What happened

Shares of Skyworks Solutions (NASDAQ:SWKS) fell by 16% in November, according to data from S&P Global Market Intelligence, after the company reported fiscal fourth-quarter earnings results. Mounting fears regarding demand for Apple's newest iPhones also likely contributed to the decline.

So what

Revenue in the fourth quarter had hit a record $1 billion, resulting in non-GAAP earnings per share of $1.94. That bottom-line result topped the company's own guidance by $0.03 per share. Non-GAAP gross margin expanded 30 basis points on a sequential basis and came in at 51.2% for the quarter. Fiscal 2018 revenue grew 6% to $3.9 billion, and Skyworks continues to work on 5G wireless technologies.

iPhone XS lineup

Image source: Apple.

However, guidance left a bit to be desired, particularly as investors worry that demand for the latest iPhones may be lukewarm. Representing a full 47% of sales last fiscal year, Apple is by far Skyworks' largest customer.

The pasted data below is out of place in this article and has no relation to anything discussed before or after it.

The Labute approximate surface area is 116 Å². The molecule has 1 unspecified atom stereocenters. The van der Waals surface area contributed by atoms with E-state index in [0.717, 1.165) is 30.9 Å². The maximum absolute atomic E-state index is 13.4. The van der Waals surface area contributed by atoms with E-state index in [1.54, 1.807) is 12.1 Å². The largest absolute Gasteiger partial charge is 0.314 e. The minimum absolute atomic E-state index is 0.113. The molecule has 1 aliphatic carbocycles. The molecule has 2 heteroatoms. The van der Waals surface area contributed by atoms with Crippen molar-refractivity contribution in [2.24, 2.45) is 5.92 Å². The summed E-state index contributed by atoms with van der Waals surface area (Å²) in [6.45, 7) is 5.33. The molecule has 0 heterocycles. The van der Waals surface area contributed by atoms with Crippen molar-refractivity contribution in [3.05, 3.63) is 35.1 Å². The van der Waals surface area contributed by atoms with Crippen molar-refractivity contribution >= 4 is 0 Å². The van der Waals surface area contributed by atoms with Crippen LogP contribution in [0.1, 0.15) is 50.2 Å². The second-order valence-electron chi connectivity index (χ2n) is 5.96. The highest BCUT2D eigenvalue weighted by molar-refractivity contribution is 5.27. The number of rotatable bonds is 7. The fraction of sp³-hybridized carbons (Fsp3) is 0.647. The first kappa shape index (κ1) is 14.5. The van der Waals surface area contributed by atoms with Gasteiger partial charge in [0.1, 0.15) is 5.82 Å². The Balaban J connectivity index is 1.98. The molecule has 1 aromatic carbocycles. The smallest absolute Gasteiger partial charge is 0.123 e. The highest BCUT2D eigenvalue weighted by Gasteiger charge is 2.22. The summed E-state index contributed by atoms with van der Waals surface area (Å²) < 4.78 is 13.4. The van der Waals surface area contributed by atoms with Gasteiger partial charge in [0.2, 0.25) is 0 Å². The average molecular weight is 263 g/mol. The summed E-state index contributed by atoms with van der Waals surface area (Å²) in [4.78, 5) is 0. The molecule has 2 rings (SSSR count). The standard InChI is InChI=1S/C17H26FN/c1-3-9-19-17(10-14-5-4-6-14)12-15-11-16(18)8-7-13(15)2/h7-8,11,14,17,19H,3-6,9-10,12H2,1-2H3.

Now what

Skyworks issued a forecast for the fiscal first quarter calling for revenue in the range of $1 billion to $1.02 billion, which should translate into non-GAAP earnings per share of $1.91. Notably, Skyworks pointed to "unit declines in premium smartphones" as a contributing factor in the outlook. Other notable iPhone suppliers have similarly been issuing their own warnings regarding the coming quarter, forming a constellation of data points that is only exacerbating investor sentiment around the Mac maker and its suppliers.

On the earnings call last month, Skyworks CEO Liam Griffin assured analysts that the company's "content position is solid," so it's not that Skyworks is losing design wins at Tier 1 manufacturers to competitors. "So it's not a case where we fumbled and didn't execute or weren't able to win the sockets that we pursued," Griffin added. While Apple has for years been trying to shift a core part of its investing thesis toward its services business, hardware component suppliers don't have that luxury, so the global smartphone market's slowing growth will weigh on those companies' prospects.

Evan Niu, CFA owns shares of AAPL. The Motley Fool owns shares of and recommends AAPL and Skyworks Solutions. The Motley Fool has the following options: long January 2020 $150 calls on AAPL and short January 2020 $155 calls on AAPL. The Motley Fool has a disclosure policy.